May 1996
Volume 37, Issue 6
Free
Articles  |   May 1996
Lipopolysaccharide outer core is a ligand for corneal cell binding and ingestion of Pseudomonas aeruginosa.
Author Affiliations
  • T S Zaidi
    Channing Laboratory, Department of Medicine, Brigham and Women's Hospital, Harvard Medical School, Boston, Massachusetts 02115, USA.
  • S M Fleiszig
    Channing Laboratory, Department of Medicine, Brigham and Women's Hospital, Harvard Medical School, Boston, Massachusetts 02115, USA.
  • M J Preston
    Channing Laboratory, Department of Medicine, Brigham and Women's Hospital, Harvard Medical School, Boston, Massachusetts 02115, USA.
  • J B Goldberg
    Channing Laboratory, Department of Medicine, Brigham and Women's Hospital, Harvard Medical School, Boston, Massachusetts 02115, USA.
  • G B Pier
    Channing Laboratory, Department of Medicine, Brigham and Women's Hospital, Harvard Medical School, Boston, Massachusetts 02115, USA.
Investigative Ophthalmology & Visual Science May 1996, Vol.37, 976-986. doi:
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      T S Zaidi, S M Fleiszig, M J Preston, J B Goldberg, G B Pier; Lipopolysaccharide outer core is a ligand for corneal cell binding and ingestion of Pseudomonas aeruginosa.. Invest. Ophthalmol. Vis. Sci. 1996;37(6):976-986.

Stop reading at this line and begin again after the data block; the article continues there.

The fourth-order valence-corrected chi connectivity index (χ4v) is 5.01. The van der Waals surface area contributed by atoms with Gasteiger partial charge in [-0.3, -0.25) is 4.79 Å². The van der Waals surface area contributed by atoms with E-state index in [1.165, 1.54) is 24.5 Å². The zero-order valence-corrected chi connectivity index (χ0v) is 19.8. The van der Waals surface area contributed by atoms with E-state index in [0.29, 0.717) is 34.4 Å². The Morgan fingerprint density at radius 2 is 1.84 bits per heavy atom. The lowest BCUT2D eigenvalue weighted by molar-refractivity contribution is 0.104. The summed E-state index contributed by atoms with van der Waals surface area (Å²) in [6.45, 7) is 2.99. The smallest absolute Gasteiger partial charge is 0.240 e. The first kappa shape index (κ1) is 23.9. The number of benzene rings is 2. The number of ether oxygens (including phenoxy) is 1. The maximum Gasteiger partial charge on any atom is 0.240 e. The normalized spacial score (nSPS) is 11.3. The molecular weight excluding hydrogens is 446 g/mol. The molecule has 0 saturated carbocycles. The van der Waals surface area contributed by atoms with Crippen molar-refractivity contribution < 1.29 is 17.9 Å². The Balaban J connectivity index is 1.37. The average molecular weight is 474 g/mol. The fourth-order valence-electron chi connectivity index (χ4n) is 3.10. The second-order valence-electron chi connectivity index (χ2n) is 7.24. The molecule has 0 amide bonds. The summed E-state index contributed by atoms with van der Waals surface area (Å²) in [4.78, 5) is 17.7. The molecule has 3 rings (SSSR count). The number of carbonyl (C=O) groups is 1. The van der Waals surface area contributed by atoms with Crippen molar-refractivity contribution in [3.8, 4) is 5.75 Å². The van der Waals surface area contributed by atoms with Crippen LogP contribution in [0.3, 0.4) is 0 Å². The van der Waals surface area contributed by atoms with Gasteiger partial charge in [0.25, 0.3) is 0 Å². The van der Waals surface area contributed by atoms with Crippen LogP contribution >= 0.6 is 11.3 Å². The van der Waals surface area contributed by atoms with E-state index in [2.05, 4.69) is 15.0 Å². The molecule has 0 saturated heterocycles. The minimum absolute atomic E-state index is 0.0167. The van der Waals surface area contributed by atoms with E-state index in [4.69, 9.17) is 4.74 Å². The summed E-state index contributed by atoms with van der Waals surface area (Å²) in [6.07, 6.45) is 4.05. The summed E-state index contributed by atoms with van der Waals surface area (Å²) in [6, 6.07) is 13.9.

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Abstract

PURPOSE: Pseudomonas aeruginosa has been observed to be adherent to and inside epithelial cells during experimental corneal infection. The authors identified bacterial ligands involved in adherence and entry of P. aeruginosa into corneal epithelial cells. METHODS: In vitro gentamicin survival assays were used to determine the intracellular survival of a panel of P. aeruginosa mutants. Strains (10(6) to 10(7) colony-forming units) were added to primary cultures of rabbit corneal epithelial cells (approximately 10(5)/well) for 3 hours, nonadherent bacteria were washed away, and extracellular bacteria were killed with gentamicin. The antibiotic was then washed away, and epithelial cells were lysed with 0.5% Triton X-100 to release internalized bacteria. Bacterial association (sum of bound and internalized bacteria) was measured by the omission of gentamicin. Similar assays were carried out with whole mouse eyes in situ. RESULTS: A lipopolysaccharide core with an exposed terminal glucose residue was found to be necessary for maximal association and entry of P. aeruginosa into corneal cells. Bacterial pili and flagella were not involved. Mutants of P. aeruginosa strains that do not produce an LPS core with a terminal glucose residue had a significantly lower level of association with (approximately 50%) and ingestion by ( > 90%, P < 0.01) corneal cells than did strains with this characteristic. Complementation of the LPS productions defect by plasmid-borne DNA returned association and ingestion to near parental levels. Lipopolysaccharides and delipidated oligosaccharides with a terminal glucose residue in the core inhibited bacterial association and entry into corneal cells. Experiments using P. aeruginosa LPS mutants and corneal cells on whole mouse eyes confirmed the role of the LPS core in cellular entry. CONCLUSIONS: Corneal epithelial cells bind and internalized P. aeruginosa by the exposed LPS core.

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